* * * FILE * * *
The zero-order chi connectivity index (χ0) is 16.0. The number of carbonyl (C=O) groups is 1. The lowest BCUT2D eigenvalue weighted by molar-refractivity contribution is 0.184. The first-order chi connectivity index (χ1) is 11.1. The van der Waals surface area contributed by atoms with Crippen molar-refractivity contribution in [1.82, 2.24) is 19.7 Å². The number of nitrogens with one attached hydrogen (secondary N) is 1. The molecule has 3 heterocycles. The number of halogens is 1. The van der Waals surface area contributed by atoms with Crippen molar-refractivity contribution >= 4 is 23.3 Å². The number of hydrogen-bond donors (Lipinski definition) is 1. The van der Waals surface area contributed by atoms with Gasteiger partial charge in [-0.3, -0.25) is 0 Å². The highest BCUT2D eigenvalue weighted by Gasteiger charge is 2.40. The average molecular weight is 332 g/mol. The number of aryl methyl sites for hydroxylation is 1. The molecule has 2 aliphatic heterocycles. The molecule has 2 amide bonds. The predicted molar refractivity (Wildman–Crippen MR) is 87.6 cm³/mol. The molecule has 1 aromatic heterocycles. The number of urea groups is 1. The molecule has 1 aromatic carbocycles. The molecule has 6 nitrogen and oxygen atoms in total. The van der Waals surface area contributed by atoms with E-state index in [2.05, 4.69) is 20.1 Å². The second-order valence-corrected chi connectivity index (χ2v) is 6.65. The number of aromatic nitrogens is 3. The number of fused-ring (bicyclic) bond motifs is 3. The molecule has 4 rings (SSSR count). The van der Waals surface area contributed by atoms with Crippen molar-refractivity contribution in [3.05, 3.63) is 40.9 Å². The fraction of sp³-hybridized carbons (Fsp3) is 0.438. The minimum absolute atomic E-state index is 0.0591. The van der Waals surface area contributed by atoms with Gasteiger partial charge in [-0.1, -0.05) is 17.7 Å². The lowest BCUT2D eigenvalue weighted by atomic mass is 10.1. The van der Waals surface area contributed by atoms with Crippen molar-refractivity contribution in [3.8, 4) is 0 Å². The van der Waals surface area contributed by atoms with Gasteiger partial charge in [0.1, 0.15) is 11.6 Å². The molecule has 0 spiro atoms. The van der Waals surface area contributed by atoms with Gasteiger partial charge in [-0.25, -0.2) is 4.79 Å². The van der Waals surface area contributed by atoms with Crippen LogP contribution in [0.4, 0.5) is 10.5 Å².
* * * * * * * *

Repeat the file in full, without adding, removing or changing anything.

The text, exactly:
The zero-order chi connectivity index (χ0) is 16.0. The number of carbonyl (C=O) groups is 1. The lowest BCUT2D eigenvalue weighted by molar-refractivity contribution is 0.184. The first-order chi connectivity index (χ1) is 11.1. The van der Waals surface area contributed by atoms with Crippen molar-refractivity contribution in [1.82, 2.24) is 19.7 Å². The number of nitrogens with one attached hydrogen (secondary N) is 1. The molecule has 3 heterocycles. The number of halogens is 1. The van der Waals surface area contributed by atoms with Crippen molar-refractivity contribution >= 4 is 23.3 Å². The number of hydrogen-bond donors (Lipinski definition) is 1. The van der Waals surface area contributed by atoms with Gasteiger partial charge in [-0.3, -0.25) is 0 Å². The highest BCUT2D eigenvalue weighted by Gasteiger charge is 2.40. The average molecular weight is 332 g/mol. The number of aryl methyl sites for hydroxylation is 1. The molecule has 2 aliphatic heterocycles. The molecule has 2 amide bonds. The predicted molar refractivity (Wildman–Crippen MR) is 87.6 cm³/mol. The molecule has 1 aromatic heterocycles. The number of urea groups is 1. The molecule has 1 aromatic carbocycles. The molecule has 6 nitrogen and oxygen atoms in total. The van der Waals surface area contributed by atoms with E-state index in [2.05, 4.69) is 20.1 Å². The second-order valence-corrected chi connectivity index (χ2v) is 6.65. The number of aromatic nitrogens is 3. The number of fused-ring (bicyclic) bond motifs is 3. The molecule has 4 rings (SSSR count). The van der Waals surface area contributed by atoms with Crippen molar-refractivity contribution in [3.05, 3.63) is 40.9 Å². The fraction of sp³-hybridized carbons (Fsp3) is 0.438. The minimum absolute atomic E-state index is 0.0591. The van der Waals surface area contributed by atoms with Gasteiger partial charge in [-0.1, -0.05) is 17.7 Å². The lowest BCUT2D eigenvalue weighted by atomic mass is 10.1. The van der Waals surface area contributed by atoms with Crippen molar-refractivity contribution in [3.8, 4) is 0 Å². The van der Waals surface area contributed by atoms with Gasteiger partial charge in [0.1, 0.15) is 11.6 Å². The molecule has 0 spiro atoms. The van der Waals surface area contributed by atoms with Gasteiger partial charge in [-0.25, -0.2) is 4.79 Å². The van der Waals surface area contributed by atoms with Crippen LogP contribution in [0.4, 0.5) is 10.5 Å².